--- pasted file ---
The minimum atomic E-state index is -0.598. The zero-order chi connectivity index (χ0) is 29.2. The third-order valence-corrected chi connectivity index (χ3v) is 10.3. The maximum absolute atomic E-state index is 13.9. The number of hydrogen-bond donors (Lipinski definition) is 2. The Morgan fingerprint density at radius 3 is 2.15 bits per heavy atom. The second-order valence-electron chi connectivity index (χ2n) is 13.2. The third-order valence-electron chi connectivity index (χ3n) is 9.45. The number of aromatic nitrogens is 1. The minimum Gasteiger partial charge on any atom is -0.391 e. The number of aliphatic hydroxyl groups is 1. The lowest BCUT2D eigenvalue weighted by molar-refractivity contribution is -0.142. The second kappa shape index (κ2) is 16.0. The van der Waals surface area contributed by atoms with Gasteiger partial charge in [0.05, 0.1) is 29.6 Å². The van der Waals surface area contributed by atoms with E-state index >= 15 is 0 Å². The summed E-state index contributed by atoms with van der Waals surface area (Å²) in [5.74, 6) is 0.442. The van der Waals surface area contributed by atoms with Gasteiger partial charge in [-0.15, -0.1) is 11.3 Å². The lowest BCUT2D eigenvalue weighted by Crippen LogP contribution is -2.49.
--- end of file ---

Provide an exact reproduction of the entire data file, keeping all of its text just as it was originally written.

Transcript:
The minimum atomic E-state index is -0.598. The zero-order chi connectivity index (χ0) is 29.2. The third-order valence-corrected chi connectivity index (χ3v) is 10.3. The maximum absolute atomic E-state index is 13.9. The number of hydrogen-bond donors (Lipinski definition) is 2. The Morgan fingerprint density at radius 3 is 2.15 bits per heavy atom. The second-order valence-electron chi connectivity index (χ2n) is 13.2. The third-order valence-electron chi connectivity index (χ3n) is 9.45. The number of aromatic nitrogens is 1. The minimum Gasteiger partial charge on any atom is -0.391 e. The number of aliphatic hydroxyl groups is 1. The lowest BCUT2D eigenvalue weighted by molar-refractivity contribution is -0.142. The second kappa shape index (κ2) is 16.0. The van der Waals surface area contributed by atoms with Gasteiger partial charge in [0.05, 0.1) is 29.6 Å². The van der Waals surface area contributed by atoms with E-state index >= 15 is 0 Å². The summed E-state index contributed by atoms with van der Waals surface area (Å²) in [5.74, 6) is 0.442. The van der Waals surface area contributed by atoms with Gasteiger partial charge in [-0.15, -0.1) is 11.3 Å². The lowest BCUT2D eigenvalue weighted by Crippen LogP contribution is -2.49.